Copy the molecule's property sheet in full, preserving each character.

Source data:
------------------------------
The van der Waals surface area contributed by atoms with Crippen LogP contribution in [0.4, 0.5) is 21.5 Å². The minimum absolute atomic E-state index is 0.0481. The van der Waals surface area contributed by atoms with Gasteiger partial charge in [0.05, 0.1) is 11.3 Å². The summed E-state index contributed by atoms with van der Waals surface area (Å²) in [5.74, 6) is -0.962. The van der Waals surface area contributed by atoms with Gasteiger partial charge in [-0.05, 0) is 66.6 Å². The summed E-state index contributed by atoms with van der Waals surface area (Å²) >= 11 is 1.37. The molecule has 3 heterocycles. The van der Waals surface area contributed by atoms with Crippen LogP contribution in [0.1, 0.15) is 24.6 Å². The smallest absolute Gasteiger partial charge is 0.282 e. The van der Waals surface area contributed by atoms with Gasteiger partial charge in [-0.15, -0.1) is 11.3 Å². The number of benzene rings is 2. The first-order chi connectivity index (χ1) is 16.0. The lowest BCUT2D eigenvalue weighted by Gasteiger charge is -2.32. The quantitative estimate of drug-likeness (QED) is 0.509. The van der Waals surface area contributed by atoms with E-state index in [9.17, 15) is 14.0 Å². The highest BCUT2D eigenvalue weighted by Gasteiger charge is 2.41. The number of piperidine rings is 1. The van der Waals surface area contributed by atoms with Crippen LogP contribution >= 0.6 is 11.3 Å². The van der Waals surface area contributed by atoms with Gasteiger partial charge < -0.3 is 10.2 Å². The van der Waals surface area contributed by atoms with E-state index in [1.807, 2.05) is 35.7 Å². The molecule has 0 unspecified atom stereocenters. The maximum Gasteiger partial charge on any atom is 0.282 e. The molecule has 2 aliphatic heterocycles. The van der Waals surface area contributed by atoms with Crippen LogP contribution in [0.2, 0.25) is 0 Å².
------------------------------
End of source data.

The van der Waals surface area contributed by atoms with Crippen LogP contribution in [0.4, 0.5) is 21.5 Å². The minimum absolute atomic E-state index is 0.0481. The van der Waals surface area contributed by atoms with Gasteiger partial charge in [0.05, 0.1) is 11.3 Å². The summed E-state index contributed by atoms with van der Waals surface area (Å²) in [5.74, 6) is -0.962. The van der Waals surface area contributed by atoms with Gasteiger partial charge in [-0.05, 0) is 66.6 Å². The summed E-state index contributed by atoms with van der Waals surface area (Å²) >= 11 is 1.37. The molecule has 3 heterocycles. The van der Waals surface area contributed by atoms with Crippen LogP contribution in [0.1, 0.15) is 24.6 Å². The smallest absolute Gasteiger partial charge is 0.282 e. The van der Waals surface area contributed by atoms with Gasteiger partial charge in [-0.15, -0.1) is 11.3 Å². The number of benzene rings is 2. The first-order chi connectivity index (χ1) is 16.0. The lowest BCUT2D eigenvalue weighted by Gasteiger charge is -2.32. The quantitative estimate of drug-likeness (QED) is 0.509. The van der Waals surface area contributed by atoms with E-state index in [9.17, 15) is 14.0 Å². The highest BCUT2D eigenvalue weighted by Gasteiger charge is 2.41. The number of piperidine rings is 1. The van der Waals surface area contributed by atoms with Crippen LogP contribution >= 0.6 is 11.3 Å². The van der Waals surface area contributed by atoms with Gasteiger partial charge < -0.3 is 10.2 Å². The van der Waals surface area contributed by atoms with E-state index in [1.807, 2.05) is 35.7 Å². The molecule has 0 unspecified atom stereocenters. The maximum Gasteiger partial charge on any atom is 0.282 e. The molecule has 2 aliphatic heterocycles. The van der Waals surface area contributed by atoms with Crippen LogP contribution in [0.2, 0.25) is 0 Å².